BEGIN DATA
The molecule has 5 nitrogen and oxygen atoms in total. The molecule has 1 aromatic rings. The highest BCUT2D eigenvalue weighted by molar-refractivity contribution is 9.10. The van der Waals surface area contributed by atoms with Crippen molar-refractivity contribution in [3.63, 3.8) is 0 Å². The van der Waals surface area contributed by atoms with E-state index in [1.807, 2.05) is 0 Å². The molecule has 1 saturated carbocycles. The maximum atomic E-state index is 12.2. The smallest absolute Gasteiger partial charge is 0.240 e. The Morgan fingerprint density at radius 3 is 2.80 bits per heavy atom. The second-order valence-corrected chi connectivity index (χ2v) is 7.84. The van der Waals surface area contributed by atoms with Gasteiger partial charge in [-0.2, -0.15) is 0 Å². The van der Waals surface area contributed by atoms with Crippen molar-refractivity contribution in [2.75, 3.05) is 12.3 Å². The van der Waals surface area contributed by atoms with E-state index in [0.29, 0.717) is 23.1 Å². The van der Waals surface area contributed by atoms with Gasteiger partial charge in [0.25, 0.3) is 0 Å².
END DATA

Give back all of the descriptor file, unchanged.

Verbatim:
The molecule has 5 nitrogen and oxygen atoms in total. The molecule has 1 aromatic rings. The highest BCUT2D eigenvalue weighted by molar-refractivity contribution is 9.10. The van der Waals surface area contributed by atoms with Crippen molar-refractivity contribution in [3.63, 3.8) is 0 Å². The van der Waals surface area contributed by atoms with E-state index in [1.807, 2.05) is 0 Å². The molecule has 1 saturated carbocycles. The maximum atomic E-state index is 12.2. The smallest absolute Gasteiger partial charge is 0.240 e. The Morgan fingerprint density at radius 3 is 2.80 bits per heavy atom. The second-order valence-corrected chi connectivity index (χ2v) is 7.84. The van der Waals surface area contributed by atoms with Gasteiger partial charge in [-0.2, -0.15) is 0 Å². The van der Waals surface area contributed by atoms with Crippen molar-refractivity contribution in [2.75, 3.05) is 12.3 Å². The van der Waals surface area contributed by atoms with E-state index in [0.29, 0.717) is 23.1 Å². The van der Waals surface area contributed by atoms with Gasteiger partial charge in [0.25, 0.3) is 0 Å².